American Fable is ambitious, maybe too much so sometimes, but there's an intense pleasure in the boldness of the film's style.
Anyone unfortunate enough to have a Nintendo device in the house will be familiar with the Teenage Mutant Ninja Turtles, who star in one of the most insidiously addictive Nintendo games. The turtles live in the subways beneath Manhattan, where, exposed to radiation, they have grown into teenager-sized, intelligent creatures, and have absorbed such items from the culture as surfer jargon.
On the Nintendo screen, the turtles leap, spin, cartwheel and eat pizza. Everything they do is accompanied by the same maddening music, which plays over and over again until it drills itself into the tooth of your mind. There are said to be many levels to the video game, but I succeeded in penetrating only to the second before I realized I had to abandon Ninja Turtles that instant, or risk permanent psychic damage.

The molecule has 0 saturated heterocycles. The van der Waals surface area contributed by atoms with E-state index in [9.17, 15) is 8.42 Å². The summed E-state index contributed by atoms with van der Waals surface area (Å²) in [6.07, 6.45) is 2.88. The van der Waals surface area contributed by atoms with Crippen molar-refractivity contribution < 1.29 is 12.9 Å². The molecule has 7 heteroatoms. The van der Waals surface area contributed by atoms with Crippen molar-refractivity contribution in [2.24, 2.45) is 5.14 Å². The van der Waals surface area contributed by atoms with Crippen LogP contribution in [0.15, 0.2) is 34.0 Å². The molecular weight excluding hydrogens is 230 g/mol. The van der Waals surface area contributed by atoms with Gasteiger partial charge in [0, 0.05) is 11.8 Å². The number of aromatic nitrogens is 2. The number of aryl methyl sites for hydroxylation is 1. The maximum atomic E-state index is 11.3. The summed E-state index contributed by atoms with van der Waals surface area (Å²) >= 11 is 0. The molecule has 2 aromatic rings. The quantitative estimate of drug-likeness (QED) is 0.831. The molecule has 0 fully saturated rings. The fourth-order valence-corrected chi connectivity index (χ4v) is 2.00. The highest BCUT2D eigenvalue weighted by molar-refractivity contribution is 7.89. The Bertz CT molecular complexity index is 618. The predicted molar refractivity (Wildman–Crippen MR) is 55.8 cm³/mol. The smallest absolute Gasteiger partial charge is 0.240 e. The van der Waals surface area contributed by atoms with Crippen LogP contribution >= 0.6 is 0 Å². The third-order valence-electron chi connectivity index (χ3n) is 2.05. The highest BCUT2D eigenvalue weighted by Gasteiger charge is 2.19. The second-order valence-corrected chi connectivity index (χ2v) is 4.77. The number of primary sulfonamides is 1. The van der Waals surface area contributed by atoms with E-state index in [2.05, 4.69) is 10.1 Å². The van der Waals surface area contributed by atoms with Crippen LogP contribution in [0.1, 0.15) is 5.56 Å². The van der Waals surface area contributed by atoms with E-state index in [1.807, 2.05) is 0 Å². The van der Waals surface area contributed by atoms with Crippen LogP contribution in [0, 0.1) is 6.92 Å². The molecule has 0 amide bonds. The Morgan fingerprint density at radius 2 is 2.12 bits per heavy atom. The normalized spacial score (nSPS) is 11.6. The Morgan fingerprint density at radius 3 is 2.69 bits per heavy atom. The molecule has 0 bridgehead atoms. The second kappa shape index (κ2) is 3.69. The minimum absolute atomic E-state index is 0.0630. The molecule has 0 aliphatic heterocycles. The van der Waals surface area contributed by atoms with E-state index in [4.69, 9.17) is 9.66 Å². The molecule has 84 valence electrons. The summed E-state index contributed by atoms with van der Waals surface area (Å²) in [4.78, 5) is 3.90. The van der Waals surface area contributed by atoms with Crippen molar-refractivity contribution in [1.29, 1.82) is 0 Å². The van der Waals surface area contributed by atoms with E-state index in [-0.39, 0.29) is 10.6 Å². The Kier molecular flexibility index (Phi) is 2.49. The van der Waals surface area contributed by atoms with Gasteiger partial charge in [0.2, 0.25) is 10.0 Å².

Now comes "Teenage Mutant Ninja Turtles" the movie. I did not walk into the screening with a light step and a heart that sang. For that matter, I did not walk out afterward with my spirits renewed. But this movie is nowhere near as bad as it might have been, and probably is the best possible Teenage Mutant Ninja Turtle movie.
It supplies, in other words, more or less what Turtle fans will expect: the Ninja Turtles, subways, pizzas, villains, a rudimentary plot and an explanation of how the Turtles met their Zen-master, a wise old rodent.